This brings the total to USD 823.1m (3 trillion shillings) Uganda has received from three lenders: African Development Bank, the World Bank, and the International Monetary Fund (IMF) to respond to COVID-19 since May 2020.
Uganda has received more than 3 trillion shillings from big lenders to fight coronavirus
Uganda has received a USD 31.6m (116.7
billion shillings) loan from the African Development Fund (ADF) to help in the
response to the Coronavirus (COVID-19) pandemic.
In a statement sent out on Sunday afternoon,
the ADF, which is a concessional funding arm of the African Development Bank
Group, said the “funds are designed as budget support within the framework of
the Bank Group’s COVID-19 Crisis Response Facility.”
This brings the total to USD 823.1m (3
trillion shillings) Uganda has received from three lenders: African Development
Bank, the World Bank, and the International Monetary Fund (IMF) to respond to COVID-19 since May 2020.
African Development Bank says the money
will help Uganda enhance its capacity to test and treat COVID-19 patients to
reduce risk of infection and morbidity. It will ease the impact of the lockdown
and other COVID-19 related measures on the poorest.
The Bank’s Country Manager for Uganda, Kennedy
Mbekeani, said they expect the money to provide financing to the budget for
targeted spending, aimed at containing and mitigating the health and economic
impact of the COVID-19 pandemic.
“The authorities are committed to full
accountability on crisis-related spending including through ex-post audits of
COVID-19 related spending,” he said in a statement.
The latest round of loan towards
coronavirus activities is one of the many that government has received.
In May, the International Monetary Fund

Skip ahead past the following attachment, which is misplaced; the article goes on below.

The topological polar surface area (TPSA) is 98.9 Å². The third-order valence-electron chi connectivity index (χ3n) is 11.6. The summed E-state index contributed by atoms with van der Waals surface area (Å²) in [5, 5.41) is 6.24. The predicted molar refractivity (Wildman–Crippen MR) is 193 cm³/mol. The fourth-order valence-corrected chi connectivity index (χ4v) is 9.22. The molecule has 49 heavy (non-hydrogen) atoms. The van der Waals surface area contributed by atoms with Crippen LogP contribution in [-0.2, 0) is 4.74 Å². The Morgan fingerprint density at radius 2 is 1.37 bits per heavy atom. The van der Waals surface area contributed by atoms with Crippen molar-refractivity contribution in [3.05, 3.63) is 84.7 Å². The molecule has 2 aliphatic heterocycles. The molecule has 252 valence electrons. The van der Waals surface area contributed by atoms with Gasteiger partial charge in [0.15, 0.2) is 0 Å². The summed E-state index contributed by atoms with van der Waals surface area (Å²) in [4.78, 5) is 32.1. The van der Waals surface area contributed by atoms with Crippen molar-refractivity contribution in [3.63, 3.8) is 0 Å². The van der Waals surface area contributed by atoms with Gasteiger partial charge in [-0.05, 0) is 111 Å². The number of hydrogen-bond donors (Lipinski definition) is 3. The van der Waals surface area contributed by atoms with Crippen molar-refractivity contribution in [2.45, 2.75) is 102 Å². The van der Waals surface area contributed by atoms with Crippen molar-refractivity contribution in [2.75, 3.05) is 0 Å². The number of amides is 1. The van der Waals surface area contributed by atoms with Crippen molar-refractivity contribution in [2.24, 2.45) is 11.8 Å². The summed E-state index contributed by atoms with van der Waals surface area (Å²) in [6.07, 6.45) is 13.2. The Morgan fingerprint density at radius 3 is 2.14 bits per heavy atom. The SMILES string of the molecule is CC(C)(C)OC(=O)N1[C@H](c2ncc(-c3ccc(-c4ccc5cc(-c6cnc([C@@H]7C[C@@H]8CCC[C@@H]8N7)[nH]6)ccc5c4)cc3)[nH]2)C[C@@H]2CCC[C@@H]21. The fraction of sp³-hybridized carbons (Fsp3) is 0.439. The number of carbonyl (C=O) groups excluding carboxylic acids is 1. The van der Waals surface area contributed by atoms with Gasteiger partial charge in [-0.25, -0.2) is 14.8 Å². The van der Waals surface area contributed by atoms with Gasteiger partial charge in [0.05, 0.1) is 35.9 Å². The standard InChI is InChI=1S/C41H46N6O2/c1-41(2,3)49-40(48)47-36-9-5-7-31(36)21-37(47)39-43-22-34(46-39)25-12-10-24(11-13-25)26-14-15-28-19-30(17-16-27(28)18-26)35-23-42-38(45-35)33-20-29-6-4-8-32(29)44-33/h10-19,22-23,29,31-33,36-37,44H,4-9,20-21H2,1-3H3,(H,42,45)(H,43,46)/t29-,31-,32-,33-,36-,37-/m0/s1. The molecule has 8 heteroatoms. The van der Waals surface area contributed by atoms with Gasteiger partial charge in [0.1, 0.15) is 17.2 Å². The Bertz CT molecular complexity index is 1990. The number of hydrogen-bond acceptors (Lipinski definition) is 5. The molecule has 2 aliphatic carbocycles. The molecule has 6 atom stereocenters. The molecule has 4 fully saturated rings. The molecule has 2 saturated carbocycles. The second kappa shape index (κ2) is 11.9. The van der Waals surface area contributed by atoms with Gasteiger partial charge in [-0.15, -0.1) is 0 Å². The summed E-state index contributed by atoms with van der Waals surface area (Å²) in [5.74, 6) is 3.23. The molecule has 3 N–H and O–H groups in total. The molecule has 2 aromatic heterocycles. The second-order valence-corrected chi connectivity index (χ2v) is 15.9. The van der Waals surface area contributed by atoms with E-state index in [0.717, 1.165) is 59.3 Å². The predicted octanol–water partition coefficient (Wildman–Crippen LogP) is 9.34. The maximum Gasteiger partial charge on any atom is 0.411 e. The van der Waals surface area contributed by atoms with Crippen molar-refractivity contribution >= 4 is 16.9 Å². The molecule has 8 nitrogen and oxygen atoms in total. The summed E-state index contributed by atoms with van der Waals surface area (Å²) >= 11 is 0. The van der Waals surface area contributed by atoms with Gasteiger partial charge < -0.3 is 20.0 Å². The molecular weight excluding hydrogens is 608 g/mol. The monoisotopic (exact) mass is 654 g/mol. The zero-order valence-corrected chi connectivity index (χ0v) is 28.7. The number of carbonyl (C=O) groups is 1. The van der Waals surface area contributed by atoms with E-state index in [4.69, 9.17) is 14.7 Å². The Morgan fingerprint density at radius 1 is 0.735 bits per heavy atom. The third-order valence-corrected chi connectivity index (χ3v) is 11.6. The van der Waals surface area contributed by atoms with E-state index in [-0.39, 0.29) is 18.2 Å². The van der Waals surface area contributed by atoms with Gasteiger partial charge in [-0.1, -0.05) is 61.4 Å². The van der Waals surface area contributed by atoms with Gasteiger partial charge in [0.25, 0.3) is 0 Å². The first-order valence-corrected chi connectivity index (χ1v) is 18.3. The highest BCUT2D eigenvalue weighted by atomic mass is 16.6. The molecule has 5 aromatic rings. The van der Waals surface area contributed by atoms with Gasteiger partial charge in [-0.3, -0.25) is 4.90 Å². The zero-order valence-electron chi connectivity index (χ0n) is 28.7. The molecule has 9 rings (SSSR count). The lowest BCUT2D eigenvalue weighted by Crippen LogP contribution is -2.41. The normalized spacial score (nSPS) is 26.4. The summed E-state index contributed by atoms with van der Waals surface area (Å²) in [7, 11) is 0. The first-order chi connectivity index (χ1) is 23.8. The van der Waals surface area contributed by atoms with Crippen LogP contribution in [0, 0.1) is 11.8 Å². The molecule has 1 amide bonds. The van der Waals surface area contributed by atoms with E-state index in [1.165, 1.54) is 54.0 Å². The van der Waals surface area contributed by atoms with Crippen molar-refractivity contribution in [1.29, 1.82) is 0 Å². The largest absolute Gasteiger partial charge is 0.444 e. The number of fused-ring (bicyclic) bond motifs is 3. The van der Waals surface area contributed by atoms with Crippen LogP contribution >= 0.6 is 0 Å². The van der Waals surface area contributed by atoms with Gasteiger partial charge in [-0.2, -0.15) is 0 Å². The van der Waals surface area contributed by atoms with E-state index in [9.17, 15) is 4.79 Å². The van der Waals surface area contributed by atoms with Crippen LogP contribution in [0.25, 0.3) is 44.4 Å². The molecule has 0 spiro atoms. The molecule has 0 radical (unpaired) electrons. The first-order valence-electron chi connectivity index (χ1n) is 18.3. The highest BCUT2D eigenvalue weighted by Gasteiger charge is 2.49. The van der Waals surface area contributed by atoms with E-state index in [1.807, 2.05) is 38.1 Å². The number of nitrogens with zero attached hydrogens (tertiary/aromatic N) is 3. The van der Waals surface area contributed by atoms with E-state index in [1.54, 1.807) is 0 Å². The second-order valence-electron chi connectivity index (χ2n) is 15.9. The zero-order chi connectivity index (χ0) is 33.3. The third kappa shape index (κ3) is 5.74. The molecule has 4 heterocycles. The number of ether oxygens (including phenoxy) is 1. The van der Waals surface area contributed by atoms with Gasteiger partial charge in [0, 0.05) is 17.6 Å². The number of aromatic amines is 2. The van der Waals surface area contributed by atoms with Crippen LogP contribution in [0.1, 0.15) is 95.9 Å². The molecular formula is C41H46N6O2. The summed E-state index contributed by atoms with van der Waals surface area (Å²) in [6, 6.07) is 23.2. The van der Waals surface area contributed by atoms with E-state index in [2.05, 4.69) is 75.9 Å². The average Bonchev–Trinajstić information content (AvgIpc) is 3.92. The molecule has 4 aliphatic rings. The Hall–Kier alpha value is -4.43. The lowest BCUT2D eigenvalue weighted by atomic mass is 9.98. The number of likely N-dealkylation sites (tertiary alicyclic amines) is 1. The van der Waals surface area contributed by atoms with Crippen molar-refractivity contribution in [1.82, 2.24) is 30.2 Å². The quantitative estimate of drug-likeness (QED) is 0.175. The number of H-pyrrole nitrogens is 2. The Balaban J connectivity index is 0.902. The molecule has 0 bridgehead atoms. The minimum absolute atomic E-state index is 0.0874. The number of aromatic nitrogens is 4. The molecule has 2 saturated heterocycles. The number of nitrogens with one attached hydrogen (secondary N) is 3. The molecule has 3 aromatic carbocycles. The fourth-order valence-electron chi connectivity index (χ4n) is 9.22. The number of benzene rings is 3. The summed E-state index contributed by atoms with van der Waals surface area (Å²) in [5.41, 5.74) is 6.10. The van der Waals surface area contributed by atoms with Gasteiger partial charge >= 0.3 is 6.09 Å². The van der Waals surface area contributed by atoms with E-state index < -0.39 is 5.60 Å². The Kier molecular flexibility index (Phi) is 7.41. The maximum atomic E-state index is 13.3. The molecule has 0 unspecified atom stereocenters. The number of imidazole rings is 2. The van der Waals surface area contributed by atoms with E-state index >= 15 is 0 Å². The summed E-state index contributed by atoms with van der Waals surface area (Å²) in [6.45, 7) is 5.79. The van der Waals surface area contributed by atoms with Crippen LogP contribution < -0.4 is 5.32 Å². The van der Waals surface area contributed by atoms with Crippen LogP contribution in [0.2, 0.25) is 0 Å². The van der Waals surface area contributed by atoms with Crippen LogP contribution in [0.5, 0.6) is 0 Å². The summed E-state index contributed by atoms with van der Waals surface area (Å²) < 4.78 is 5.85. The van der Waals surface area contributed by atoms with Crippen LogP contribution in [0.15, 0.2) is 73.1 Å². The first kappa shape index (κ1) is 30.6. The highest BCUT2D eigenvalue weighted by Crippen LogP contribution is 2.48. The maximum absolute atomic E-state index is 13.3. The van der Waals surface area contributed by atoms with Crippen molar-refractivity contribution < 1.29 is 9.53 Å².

(IMF) approved USD 491.5m (1.9trillion shillings) loan to help the country
finance the health, and social protection measures.
Part of this money went to Bank of Uganda
to help stabilize the economy after the covid-19 instigated a complete
The World Bank has also come through
generously in June giving government $300 million (1.1trillion shillings) in budget
support operation for Uganda to boost the government’s capacity to prevent,
detect and treat the coronavirus. The World Bank said the money would also
protect the poor and vulnerable population and support economic recovery.
Despite the fact that the loans are mostly
concessional and therefore cheap and have friendly repayment terms, some
Ugandans have raised red-flag on possible abuse and called on the lenders to be
particularly strict on how this money is used.
Clara Mira, the IMF
Country representative for Uganda, told reporters in May that Uganda had agreed
to meet tough conditions that would ensure the money for coronavirus is not abused.
She the IMF in particular had asked that Uganda must report separately about
the use of this money and not lump it together with general reporting of all
Clara said Uganda will also be required to publish large
procurement contracts where this money will be spent. The third condition is
that within a year, Uganda will be required to have an independent audit on the
usage of the money. The results of the audit, Clara said, must be published for
the public to know.
The number of positive COVID-19 cases in Uganda are now at 1,103 with one death.